When one uses a term like ‘neurofascia’, or professes to practice with a ‘neurofascial approach’, one makes peace with the fact that these are not in themselves very specific terms.
The Nervous and Fascial systems are everywhere in the body, and are both subdivided into every level of the body’s complexity. Therefore, any therapist could be doing anything and plausibly say they are working with nerve and fascia.
I paraphrase a cantankerous Leon Chaitow when I say: ‘There’s only five or six things we manual therapists can do to the tissues.’ We can press down, we can percuss, we can scoop, stretch, twist, and pop. What matters is our intent.*
Put another way, what matters is not primarily the intervention we perform on the system in our care, but our interactions with that system. We need to ask the right questions of the body, and know the style of questioning that will most likely elicit a good response.
When I talk about working ‘neurofascially’, what I mean is that my bodywork intent is focused on three environments within the body:
These consist in the stumps of axons rooted in a connective tissue matrix. Sometimes this matrix is specially modified around the axon stump, to transmit certain kinds of forces and other stimuli to its cell membrane. The stump itself blooms with proteins linked up to this larger matrix, and ready to initiate a nerve signal with the right kind of agitation.
Every move in manual therapy agitates these receptors in different ways, depending on the force, the angle, the duration of the move. I’ve found it very helpful to imagine the specific tissue layer and the population of receptors upon which my work is emphasized.
There is now good evidence to surmise that a great deal of persistent pain and limitation is not primarily about the terminal tissues, but about an irritation or injury to the nerve supplying it.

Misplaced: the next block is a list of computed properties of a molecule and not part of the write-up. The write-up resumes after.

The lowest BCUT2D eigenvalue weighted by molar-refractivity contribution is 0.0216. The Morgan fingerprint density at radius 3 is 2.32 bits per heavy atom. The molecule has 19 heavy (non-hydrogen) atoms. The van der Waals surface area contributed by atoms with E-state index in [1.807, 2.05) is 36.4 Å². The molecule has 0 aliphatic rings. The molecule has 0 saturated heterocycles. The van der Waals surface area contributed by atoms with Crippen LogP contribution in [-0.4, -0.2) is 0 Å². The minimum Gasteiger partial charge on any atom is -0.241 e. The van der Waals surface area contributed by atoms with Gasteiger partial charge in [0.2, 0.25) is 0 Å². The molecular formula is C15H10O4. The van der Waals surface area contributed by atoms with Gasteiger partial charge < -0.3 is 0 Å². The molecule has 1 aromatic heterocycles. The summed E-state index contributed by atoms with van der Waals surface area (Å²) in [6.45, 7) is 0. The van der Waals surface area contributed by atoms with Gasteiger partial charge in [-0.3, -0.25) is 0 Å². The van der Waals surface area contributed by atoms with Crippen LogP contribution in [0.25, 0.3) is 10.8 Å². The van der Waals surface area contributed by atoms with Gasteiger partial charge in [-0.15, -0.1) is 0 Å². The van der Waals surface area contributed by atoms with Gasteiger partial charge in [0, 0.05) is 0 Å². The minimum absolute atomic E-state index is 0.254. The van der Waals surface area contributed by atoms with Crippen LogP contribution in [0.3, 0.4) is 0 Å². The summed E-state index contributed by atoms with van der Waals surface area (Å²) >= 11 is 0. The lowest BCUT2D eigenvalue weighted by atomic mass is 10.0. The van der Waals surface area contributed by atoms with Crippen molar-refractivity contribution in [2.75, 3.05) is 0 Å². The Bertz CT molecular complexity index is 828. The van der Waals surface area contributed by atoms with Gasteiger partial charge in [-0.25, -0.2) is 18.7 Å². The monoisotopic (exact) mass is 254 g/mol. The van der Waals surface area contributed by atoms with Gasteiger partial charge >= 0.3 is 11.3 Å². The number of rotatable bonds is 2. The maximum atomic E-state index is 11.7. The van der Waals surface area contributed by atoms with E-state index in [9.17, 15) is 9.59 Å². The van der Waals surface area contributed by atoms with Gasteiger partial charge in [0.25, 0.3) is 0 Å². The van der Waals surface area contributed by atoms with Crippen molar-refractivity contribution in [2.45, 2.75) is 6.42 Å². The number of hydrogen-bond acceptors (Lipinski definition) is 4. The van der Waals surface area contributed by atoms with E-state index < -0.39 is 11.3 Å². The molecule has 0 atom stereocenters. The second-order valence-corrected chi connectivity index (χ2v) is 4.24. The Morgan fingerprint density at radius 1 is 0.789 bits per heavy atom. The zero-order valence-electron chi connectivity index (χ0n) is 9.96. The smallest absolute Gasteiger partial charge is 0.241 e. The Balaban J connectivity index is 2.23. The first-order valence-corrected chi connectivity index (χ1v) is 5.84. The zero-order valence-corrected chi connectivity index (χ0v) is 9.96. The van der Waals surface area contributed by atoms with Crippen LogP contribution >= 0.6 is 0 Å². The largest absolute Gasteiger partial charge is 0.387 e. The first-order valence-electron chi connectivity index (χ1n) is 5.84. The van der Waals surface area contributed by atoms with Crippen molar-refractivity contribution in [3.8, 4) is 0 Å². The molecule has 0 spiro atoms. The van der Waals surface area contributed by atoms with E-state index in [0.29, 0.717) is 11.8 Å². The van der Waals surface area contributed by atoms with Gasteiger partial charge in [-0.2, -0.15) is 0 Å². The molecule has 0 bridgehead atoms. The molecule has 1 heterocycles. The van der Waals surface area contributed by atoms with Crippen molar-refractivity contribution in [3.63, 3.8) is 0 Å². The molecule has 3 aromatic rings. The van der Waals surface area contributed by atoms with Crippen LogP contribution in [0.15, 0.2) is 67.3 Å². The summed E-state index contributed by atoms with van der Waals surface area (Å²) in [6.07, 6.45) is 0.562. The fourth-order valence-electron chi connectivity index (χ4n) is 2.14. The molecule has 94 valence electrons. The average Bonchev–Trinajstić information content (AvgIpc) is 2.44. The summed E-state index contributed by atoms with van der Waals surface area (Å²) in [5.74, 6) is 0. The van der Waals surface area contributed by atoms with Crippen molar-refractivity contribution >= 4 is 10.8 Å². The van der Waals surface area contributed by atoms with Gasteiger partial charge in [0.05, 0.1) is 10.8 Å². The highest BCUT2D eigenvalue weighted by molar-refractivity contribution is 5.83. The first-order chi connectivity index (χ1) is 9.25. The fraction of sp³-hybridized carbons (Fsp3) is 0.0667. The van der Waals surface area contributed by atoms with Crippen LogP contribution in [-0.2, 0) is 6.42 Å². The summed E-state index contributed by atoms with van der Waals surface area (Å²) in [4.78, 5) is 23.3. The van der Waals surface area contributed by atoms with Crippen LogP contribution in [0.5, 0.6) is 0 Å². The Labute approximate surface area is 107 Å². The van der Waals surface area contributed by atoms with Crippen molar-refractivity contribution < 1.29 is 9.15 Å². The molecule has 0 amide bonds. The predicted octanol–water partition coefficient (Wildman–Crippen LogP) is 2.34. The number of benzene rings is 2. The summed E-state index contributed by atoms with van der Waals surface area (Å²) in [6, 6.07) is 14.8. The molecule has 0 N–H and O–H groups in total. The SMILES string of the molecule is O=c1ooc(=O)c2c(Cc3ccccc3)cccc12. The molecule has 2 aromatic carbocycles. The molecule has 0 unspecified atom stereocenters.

Locating these irritated tracts of nerve tissue, and facilitating their healing, should be a basic skill in any manual therapy. Unfortunately most of us don’t graduate with a good model for nerve palpation, testing, or diagnosis. We need to invest some time in learning the anatomical course and mechanical behavior of nerves.
Doing so, we gain a powerful model for tracing patterns of inflammation, guarding, and pain in the body, and for creating meaningful change in those patterns.
When we image brains during experiences of pain, pleasure, and movement, we see a flurry of fuel consumption in cooperating brain regions.
To obscenely oversimplify, the nervous system is using the fascial system to feel its environment, and then deciding how to feel about it.
Some of those lit up regions are organizing incoming signals into dynamic maps of the body and surrounding environment.
Some regions are coding those signals with memory associations (when before?) and affective information (relaxing? invigorating? threatening? pleasurable?). And some are planning motor responses — autonomic and muscular — to this information.
When in bodywork, I get a state change in the system — A new range of motion, a favorable autonomic change, a decrease in pain — My next move is to involve the brain.
I ask the person to move the region carefully. Or I ask them to put language to what they are feeling. Or I ask them to breath into the region, or to project some artful imagery, or to picture a movement. The person on my table may not feel competent in these attempts, but asking them to try is what matters.
What matters is to get a change more robust than a couple of days. And the better the brain has made sense of its temporary relief, the more likely it will be to find ways of replicating it.
So when I approach the body ‘Neurofascially’, I am thinking about creating state change and behavior change at the above three levels — the receptors in tissues, the nerve sheath, and the brain maps.
(*We hope intention matters. When it ceases to matter, our work is ripe for robotization.)